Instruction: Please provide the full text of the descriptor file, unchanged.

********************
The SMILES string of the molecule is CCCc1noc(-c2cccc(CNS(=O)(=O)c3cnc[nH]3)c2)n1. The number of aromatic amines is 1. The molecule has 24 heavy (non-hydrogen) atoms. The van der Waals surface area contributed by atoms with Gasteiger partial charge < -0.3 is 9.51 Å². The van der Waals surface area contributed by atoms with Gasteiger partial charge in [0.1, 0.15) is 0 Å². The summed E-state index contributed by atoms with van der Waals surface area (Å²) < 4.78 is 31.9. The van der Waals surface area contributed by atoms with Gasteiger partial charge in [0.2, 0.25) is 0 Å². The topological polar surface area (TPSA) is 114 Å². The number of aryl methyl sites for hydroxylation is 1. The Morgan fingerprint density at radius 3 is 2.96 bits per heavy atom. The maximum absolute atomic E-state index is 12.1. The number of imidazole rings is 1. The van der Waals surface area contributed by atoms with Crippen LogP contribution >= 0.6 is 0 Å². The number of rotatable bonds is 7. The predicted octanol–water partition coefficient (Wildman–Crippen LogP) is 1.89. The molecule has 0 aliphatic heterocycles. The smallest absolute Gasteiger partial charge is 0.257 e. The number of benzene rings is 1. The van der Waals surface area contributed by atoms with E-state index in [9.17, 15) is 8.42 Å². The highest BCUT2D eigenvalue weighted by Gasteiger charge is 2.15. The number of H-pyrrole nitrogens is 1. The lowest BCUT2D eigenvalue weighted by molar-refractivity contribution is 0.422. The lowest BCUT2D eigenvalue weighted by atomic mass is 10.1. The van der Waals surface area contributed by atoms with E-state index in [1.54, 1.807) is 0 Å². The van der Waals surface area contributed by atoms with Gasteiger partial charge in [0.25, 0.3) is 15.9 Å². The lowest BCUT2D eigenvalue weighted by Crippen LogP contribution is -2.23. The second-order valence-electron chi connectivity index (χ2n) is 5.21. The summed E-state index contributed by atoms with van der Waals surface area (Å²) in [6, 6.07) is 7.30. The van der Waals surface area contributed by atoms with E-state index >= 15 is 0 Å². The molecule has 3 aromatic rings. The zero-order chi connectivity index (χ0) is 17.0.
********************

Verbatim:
The SMILES string of the molecule is CCCc1noc(-c2cccc(CNS(=O)(=O)c3cnc[nH]3)c2)n1. The number of aromatic amines is 1. The molecule has 24 heavy (non-hydrogen) atoms. The van der Waals surface area contributed by atoms with Gasteiger partial charge < -0.3 is 9.51 Å². The van der Waals surface area contributed by atoms with Gasteiger partial charge in [0.1, 0.15) is 0 Å². The summed E-state index contributed by atoms with van der Waals surface area (Å²) < 4.78 is 31.9. The van der Waals surface area contributed by atoms with Gasteiger partial charge in [0.2, 0.25) is 0 Å². The topological polar surface area (TPSA) is 114 Å². The number of aryl methyl sites for hydroxylation is 1. The Morgan fingerprint density at radius 3 is 2.96 bits per heavy atom. The maximum absolute atomic E-state index is 12.1. The number of imidazole rings is 1. The van der Waals surface area contributed by atoms with Crippen LogP contribution >= 0.6 is 0 Å². The number of rotatable bonds is 7. The predicted octanol–water partition coefficient (Wildman–Crippen LogP) is 1.89. The molecule has 0 aliphatic heterocycles. The smallest absolute Gasteiger partial charge is 0.257 e. The number of benzene rings is 1. The van der Waals surface area contributed by atoms with E-state index in [9.17, 15) is 8.42 Å². The highest BCUT2D eigenvalue weighted by Gasteiger charge is 2.15. The number of H-pyrrole nitrogens is 1. The lowest BCUT2D eigenvalue weighted by molar-refractivity contribution is 0.422. The lowest BCUT2D eigenvalue weighted by atomic mass is 10.1. The van der Waals surface area contributed by atoms with E-state index in [1.54, 1.807) is 0 Å². The van der Waals surface area contributed by atoms with Gasteiger partial charge in [0.25, 0.3) is 15.9 Å². The lowest BCUT2D eigenvalue weighted by Crippen LogP contribution is -2.23. The second-order valence-electron chi connectivity index (χ2n) is 5.21. The summed E-state index contributed by atoms with van der Waals surface area (Å²) in [6, 6.07) is 7.30. The van der Waals surface area contributed by atoms with E-state index >= 15 is 0 Å². The molecule has 3 aromatic rings. The zero-order chi connectivity index (χ0) is 17.0.